In the comic world, there are many unique and distinctive characters that cross the pages of its titles. Among them is Daredevil: The Man Without Fear. By day, Matt Murdock is a lawyer, fighting to protect the "little guy" from corporate conglomerates. Ay night he becomes Daredevil, a crime-fighting vigilante that fights to protect his home of Hell's Kitchen. However, what makes Daredevil stand out in a world populated by vigilantes is that he's blind and as such, is the world's first disabled active superhero. Blinded by a chemical accident as a boy, Matt’s other senses were tuned to superhuman levels and after being trained by his mentor, Stick in the martial arts, Matt took on his alter ego to deliver justice when the law could only do so much.
Currently, Daredevil is enjoying unprecedented success due to the Netflix TV show, but that wasn't always the case and in the late 1970s, the Daredevil comic was nearly cancelled. After a less than stellar run by Gerry Conway, who turned the series to a more pulpy sci-fi direction, involving robots from the future and moving Daredevil to San Francisco; the character no longer captured the reader's imagination and was a far cry from the urban tone established by Stan Lee. By the early 1980s, Frank Miller became writer, having initially started on the series as an artist and recast Daredevil as a violent antihero, who regularly battled the Kingpin (a Spider-Man villain) and reworked many of the supporting cast, essentially creating a new continuity. Dennis O'Neil took up the reins after Miller's departure, continuing in his style, though backing away from the antihero angle. After O'Neil was preparing to leave the series, Daredevil editor Ralph Macchio asked if Miller was interested in returning and agreed to do so for a short, final run. Daredevil: Born Again , one of the most acclaimed Daredevil stories was about to begin.
After a drug addicted Karen Page sells Matt Murdock's secret identity for a fix; Murdock's life is systematically destroyed by the Kingpin, who seeks to ruin his nemesis once and for all.
Matt Murdock/Daredevil Ben Urich Franklin "Foggy" Nelson Steve Rogers/Captain America Karen Page Nuke Gloriana O’Breen Wilson Fisk/Kingpin
Agreeing to a brief return to the series, Frank Miller made the condition that artist David Mazzucchelli would work from full scripts (i.e. a page by page breakdown), Miller's preferred working style. The "Born Again" arc first appeared in Daredevil #227-#231 and was accompanied by a follow-up story from Daredevil #232-#233, which tied up several plot threads from the original story and is generally considered part of the "Born Again" story arc. After leaving the Nelson & Murdock law firm to become an actress, Karen Page finds herself addicted to heroin and destitute in Mexico. Desperate for a fix, she sells Matt Murdock's secret identity as Daredevil, which quickly works its way to the top of Wilson Fisk’s (a.k.a. the Kingpin) criminal organisation. With this information in hand, Fisk plans his ultimate revenge against his nemesis, who has been a thorn in his side for years and begins a systematic destruction of Matt Murdock's life. Over several months, Kingpin uses his influence to have the IRS freeze Murdock's accounts, the bank to foreclose on his apartment and using a police officer to say that Murdock paid a witness to perjure himself in a case. A legal defence by his best friend, Foggy Nelson keeps Murdock out of jail but is disbarred from practising law, despite Daredevil's investigation that the police officer had agreed to frame Murdock in exchange for his son's medical treatments. His plan thwarted, Fisk has Murdock's apartment blown up and leaves behind only Murdock's tattered Daredevil costume to demonstrate that he knows Murdock's identity. Meanwhile, Karen Page attempts to return to New York, dodging assassins on behest of the Kingpin, who has put out a kill order on anyone involved in handling the Murdock information.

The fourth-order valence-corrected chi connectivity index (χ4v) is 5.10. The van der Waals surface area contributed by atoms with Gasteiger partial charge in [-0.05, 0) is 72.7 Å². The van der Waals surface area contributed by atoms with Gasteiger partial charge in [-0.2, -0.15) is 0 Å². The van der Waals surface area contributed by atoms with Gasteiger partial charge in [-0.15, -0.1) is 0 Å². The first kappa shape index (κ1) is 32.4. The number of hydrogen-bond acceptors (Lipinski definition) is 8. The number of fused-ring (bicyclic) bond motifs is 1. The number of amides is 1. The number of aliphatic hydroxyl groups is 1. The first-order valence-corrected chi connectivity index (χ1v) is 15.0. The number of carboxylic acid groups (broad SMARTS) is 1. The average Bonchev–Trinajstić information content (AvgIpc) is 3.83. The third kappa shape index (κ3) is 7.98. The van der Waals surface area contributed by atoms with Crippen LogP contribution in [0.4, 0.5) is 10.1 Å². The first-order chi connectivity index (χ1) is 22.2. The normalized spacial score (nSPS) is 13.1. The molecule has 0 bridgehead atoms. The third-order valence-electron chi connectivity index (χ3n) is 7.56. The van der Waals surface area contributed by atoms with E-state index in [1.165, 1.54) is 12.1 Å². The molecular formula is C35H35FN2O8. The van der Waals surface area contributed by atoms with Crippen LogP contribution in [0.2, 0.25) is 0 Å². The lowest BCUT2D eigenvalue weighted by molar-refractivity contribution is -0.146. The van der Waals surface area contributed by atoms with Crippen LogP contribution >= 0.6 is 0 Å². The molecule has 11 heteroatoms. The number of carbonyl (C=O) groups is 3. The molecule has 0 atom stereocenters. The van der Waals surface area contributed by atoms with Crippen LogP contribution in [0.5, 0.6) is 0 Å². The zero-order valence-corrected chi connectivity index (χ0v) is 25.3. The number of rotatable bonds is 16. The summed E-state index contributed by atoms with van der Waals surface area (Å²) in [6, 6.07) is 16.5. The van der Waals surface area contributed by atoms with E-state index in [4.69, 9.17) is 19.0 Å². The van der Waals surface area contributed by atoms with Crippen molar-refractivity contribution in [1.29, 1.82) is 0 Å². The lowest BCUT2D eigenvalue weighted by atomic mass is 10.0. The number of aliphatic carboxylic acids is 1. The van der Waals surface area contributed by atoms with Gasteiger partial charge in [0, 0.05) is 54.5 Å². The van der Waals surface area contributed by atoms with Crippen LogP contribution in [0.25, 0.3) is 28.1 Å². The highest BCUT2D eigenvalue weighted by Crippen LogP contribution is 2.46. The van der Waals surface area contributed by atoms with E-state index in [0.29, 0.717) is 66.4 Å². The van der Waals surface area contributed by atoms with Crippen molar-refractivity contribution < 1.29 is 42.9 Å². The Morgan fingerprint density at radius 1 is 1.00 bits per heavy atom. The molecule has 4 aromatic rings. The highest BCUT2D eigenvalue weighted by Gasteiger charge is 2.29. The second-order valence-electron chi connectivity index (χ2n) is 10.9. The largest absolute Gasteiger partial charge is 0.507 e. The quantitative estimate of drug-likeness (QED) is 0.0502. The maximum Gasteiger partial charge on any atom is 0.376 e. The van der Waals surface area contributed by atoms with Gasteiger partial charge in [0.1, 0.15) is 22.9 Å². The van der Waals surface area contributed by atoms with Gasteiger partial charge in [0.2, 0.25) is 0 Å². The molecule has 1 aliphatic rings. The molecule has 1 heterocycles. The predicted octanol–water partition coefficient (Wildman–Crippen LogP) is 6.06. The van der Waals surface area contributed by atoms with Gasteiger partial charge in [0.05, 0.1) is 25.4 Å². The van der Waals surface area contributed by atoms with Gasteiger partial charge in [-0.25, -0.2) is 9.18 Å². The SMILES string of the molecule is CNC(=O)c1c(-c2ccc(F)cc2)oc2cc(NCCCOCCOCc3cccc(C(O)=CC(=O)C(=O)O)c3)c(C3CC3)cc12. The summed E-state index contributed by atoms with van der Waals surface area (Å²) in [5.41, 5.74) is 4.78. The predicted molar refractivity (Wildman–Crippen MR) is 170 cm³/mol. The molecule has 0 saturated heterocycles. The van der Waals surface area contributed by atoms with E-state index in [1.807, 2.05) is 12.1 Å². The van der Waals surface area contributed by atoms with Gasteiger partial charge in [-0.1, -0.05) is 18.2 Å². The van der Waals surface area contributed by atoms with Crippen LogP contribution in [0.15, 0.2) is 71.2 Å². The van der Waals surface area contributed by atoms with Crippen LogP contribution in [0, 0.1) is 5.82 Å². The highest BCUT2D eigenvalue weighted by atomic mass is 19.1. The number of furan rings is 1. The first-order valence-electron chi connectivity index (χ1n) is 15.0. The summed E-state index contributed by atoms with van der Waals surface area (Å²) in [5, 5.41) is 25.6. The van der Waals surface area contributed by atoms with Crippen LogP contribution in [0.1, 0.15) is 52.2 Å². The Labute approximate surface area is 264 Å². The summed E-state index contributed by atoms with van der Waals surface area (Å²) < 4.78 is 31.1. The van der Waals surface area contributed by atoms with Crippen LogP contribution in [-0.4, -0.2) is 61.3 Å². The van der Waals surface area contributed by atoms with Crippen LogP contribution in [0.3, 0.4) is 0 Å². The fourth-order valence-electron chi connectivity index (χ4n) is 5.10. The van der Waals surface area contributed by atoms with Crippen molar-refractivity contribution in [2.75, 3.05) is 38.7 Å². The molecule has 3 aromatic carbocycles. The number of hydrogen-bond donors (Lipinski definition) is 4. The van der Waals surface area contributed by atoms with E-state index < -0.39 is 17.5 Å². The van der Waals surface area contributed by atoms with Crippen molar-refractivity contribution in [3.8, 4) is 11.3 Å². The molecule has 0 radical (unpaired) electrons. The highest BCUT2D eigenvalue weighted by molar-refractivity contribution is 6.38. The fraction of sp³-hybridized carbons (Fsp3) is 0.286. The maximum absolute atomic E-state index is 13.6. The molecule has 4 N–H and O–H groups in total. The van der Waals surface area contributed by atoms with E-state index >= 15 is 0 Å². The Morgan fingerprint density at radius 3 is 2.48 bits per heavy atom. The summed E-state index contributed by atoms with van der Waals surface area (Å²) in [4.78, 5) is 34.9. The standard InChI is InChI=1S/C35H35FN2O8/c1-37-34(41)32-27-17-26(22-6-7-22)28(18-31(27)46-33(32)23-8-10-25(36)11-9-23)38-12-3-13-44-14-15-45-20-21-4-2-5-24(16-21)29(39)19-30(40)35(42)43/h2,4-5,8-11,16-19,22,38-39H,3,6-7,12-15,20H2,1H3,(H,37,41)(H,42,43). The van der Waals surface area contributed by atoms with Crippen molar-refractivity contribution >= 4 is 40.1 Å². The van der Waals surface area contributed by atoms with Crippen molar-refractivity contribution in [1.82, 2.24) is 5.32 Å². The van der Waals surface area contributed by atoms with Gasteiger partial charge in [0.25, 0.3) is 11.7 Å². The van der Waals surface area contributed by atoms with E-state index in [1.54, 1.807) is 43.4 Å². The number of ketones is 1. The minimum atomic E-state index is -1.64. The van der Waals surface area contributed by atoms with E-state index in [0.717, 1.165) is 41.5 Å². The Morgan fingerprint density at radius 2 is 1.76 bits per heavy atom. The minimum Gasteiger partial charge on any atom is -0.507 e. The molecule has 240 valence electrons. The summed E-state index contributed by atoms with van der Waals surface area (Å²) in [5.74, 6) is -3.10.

A homeless Matt Murdock becomes increasingly paranoid and aggressive, believing that everyone, including his friends such as Foggy is in on a "conspiracy" against him. Miller emphasises Murdock's declining mental state, with paranoid delusions that isolate him from those that could help. Murdock's fractured psyche is further exacerbated as he is constantly followed by Kingpin's subordinates. Both Murdock and Fisk become consumed with vengeance against each other, which comes to ahead when Murdock confronts Kingpin in his office, whereupon he is brutally beaten by Fisk. Murdock is strapped into a taxi, drenched in whiskey and is driven off the East River to avoid any suspicion. However, Murdock manages to escape, enraging Fisk further and eventually makes his way through Hell’s Kitchen to the gym where his father used to train as a boxer. Matt is found by a nun (secretly revealed as his mother), who nurses him back to health.